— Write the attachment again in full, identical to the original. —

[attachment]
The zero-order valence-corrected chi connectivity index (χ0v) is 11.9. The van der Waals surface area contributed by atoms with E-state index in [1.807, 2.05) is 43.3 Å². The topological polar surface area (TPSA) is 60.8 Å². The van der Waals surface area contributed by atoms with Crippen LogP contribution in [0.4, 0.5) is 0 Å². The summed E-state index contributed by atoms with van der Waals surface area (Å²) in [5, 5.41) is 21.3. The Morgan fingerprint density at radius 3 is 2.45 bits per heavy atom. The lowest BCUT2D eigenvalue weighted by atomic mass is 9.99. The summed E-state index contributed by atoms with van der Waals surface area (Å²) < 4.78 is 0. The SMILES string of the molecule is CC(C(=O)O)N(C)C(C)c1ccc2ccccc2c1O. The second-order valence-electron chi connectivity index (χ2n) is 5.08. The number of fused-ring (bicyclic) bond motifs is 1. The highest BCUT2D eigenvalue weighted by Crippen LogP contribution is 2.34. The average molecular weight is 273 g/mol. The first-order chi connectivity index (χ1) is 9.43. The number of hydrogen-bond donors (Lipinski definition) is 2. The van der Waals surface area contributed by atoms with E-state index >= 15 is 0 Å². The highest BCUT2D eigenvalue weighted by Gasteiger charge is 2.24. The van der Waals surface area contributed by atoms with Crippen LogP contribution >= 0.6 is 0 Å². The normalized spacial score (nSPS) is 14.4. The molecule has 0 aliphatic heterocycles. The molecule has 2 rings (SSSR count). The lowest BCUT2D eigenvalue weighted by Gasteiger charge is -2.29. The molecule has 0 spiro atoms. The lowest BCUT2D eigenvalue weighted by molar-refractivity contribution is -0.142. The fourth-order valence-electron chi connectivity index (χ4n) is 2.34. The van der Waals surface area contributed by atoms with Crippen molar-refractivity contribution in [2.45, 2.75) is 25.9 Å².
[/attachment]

The zero-order valence-corrected chi connectivity index (χ0v) is 11.9. The van der Waals surface area contributed by atoms with E-state index in [1.807, 2.05) is 43.3 Å². The topological polar surface area (TPSA) is 60.8 Å². The van der Waals surface area contributed by atoms with Crippen LogP contribution in [0.4, 0.5) is 0 Å². The summed E-state index contributed by atoms with van der Waals surface area (Å²) in [5, 5.41) is 21.3. The Morgan fingerprint density at radius 3 is 2.45 bits per heavy atom. The lowest BCUT2D eigenvalue weighted by atomic mass is 9.99. The summed E-state index contributed by atoms with van der Waals surface area (Å²) < 4.78 is 0. The SMILES string of the molecule is CC(C(=O)O)N(C)C(C)c1ccc2ccccc2c1O. The second-order valence-electron chi connectivity index (χ2n) is 5.08. The number of fused-ring (bicyclic) bond motifs is 1. The highest BCUT2D eigenvalue weighted by Crippen LogP contribution is 2.34. The average molecular weight is 273 g/mol. The first-order chi connectivity index (χ1) is 9.43. The number of hydrogen-bond donors (Lipinski definition) is 2. The van der Waals surface area contributed by atoms with E-state index >= 15 is 0 Å². The highest BCUT2D eigenvalue weighted by Gasteiger charge is 2.24. The van der Waals surface area contributed by atoms with Crippen LogP contribution >= 0.6 is 0 Å². The normalized spacial score (nSPS) is 14.4. The molecule has 0 aliphatic heterocycles. The molecule has 2 rings (SSSR count). The lowest BCUT2D eigenvalue weighted by Gasteiger charge is -2.29. The molecule has 0 spiro atoms. The lowest BCUT2D eigenvalue weighted by molar-refractivity contribution is -0.142. The fourth-order valence-electron chi connectivity index (χ4n) is 2.34. The van der Waals surface area contributed by atoms with Crippen molar-refractivity contribution in [2.45, 2.75) is 25.9 Å².